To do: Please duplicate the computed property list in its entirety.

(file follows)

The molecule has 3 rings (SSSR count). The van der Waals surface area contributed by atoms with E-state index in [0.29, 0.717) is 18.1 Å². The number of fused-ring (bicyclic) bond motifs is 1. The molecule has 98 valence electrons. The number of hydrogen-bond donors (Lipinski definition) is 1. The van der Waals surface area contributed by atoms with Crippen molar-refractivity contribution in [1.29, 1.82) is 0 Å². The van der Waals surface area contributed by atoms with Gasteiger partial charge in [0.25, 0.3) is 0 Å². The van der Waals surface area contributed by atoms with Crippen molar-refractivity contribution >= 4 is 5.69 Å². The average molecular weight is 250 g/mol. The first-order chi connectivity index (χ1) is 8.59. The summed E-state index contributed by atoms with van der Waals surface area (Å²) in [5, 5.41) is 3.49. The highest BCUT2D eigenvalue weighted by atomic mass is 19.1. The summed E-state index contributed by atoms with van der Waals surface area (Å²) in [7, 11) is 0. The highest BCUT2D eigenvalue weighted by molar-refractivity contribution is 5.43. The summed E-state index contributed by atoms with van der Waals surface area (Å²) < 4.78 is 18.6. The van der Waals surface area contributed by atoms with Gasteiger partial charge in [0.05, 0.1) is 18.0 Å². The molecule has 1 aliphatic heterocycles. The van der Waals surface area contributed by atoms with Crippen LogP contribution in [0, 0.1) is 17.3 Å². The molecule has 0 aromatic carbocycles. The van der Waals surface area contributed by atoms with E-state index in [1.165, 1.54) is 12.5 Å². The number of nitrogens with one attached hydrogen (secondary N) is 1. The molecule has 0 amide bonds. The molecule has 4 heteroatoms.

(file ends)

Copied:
The molecule has 3 rings (SSSR count). The van der Waals surface area contributed by atoms with E-state index in [0.29, 0.717) is 18.1 Å². The number of fused-ring (bicyclic) bond motifs is 1. The molecule has 98 valence electrons. The number of hydrogen-bond donors (Lipinski definition) is 1. The van der Waals surface area contributed by atoms with Crippen molar-refractivity contribution in [1.29, 1.82) is 0 Å². The van der Waals surface area contributed by atoms with Gasteiger partial charge in [0.25, 0.3) is 0 Å². The van der Waals surface area contributed by atoms with Crippen molar-refractivity contribution >= 4 is 5.69 Å². The average molecular weight is 250 g/mol. The first-order chi connectivity index (χ1) is 8.59. The summed E-state index contributed by atoms with van der Waals surface area (Å²) in [5, 5.41) is 3.49. The highest BCUT2D eigenvalue weighted by atomic mass is 19.1. The summed E-state index contributed by atoms with van der Waals surface area (Å²) in [7, 11) is 0. The highest BCUT2D eigenvalue weighted by molar-refractivity contribution is 5.43. The summed E-state index contributed by atoms with van der Waals surface area (Å²) < 4.78 is 18.6. The van der Waals surface area contributed by atoms with Gasteiger partial charge in [0.05, 0.1) is 18.0 Å². The molecule has 1 aliphatic heterocycles. The van der Waals surface area contributed by atoms with Crippen LogP contribution in [0, 0.1) is 17.3 Å². The molecule has 0 aromatic carbocycles. The van der Waals surface area contributed by atoms with E-state index in [1.165, 1.54) is 12.5 Å². The number of nitrogens with one attached hydrogen (secondary N) is 1. The molecule has 0 amide bonds. The molecule has 4 heteroatoms.